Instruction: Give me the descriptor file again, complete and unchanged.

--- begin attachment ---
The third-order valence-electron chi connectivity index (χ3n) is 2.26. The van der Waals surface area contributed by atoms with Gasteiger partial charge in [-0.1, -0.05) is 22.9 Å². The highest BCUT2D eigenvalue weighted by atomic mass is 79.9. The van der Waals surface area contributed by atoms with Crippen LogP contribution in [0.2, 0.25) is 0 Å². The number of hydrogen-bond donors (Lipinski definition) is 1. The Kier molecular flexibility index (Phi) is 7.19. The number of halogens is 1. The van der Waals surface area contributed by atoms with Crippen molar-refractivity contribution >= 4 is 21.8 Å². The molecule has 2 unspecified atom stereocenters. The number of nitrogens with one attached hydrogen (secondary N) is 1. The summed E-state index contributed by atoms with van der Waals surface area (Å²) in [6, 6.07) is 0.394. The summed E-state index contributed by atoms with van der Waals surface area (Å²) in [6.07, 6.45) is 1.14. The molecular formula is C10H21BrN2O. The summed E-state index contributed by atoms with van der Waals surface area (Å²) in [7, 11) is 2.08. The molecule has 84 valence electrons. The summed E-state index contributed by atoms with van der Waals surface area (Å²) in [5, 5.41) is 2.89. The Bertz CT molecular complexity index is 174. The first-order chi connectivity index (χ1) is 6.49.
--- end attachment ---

The third-order valence-electron chi connectivity index (χ3n) is 2.26. The van der Waals surface area contributed by atoms with Gasteiger partial charge in [-0.1, -0.05) is 22.9 Å². The highest BCUT2D eigenvalue weighted by atomic mass is 79.9. The van der Waals surface area contributed by atoms with Crippen LogP contribution in [0.2, 0.25) is 0 Å². The number of hydrogen-bond donors (Lipinski definition) is 1. The Kier molecular flexibility index (Phi) is 7.19. The number of halogens is 1. The van der Waals surface area contributed by atoms with Crippen molar-refractivity contribution >= 4 is 21.8 Å². The molecule has 2 unspecified atom stereocenters. The number of nitrogens with one attached hydrogen (secondary N) is 1. The summed E-state index contributed by atoms with van der Waals surface area (Å²) in [6, 6.07) is 0.394. The summed E-state index contributed by atoms with van der Waals surface area (Å²) in [6.07, 6.45) is 1.14. The molecular formula is C10H21BrN2O. The summed E-state index contributed by atoms with van der Waals surface area (Å²) in [7, 11) is 2.08. The molecule has 84 valence electrons. The summed E-state index contributed by atoms with van der Waals surface area (Å²) in [5, 5.41) is 2.89. The Bertz CT molecular complexity index is 174. The first-order chi connectivity index (χ1) is 6.49.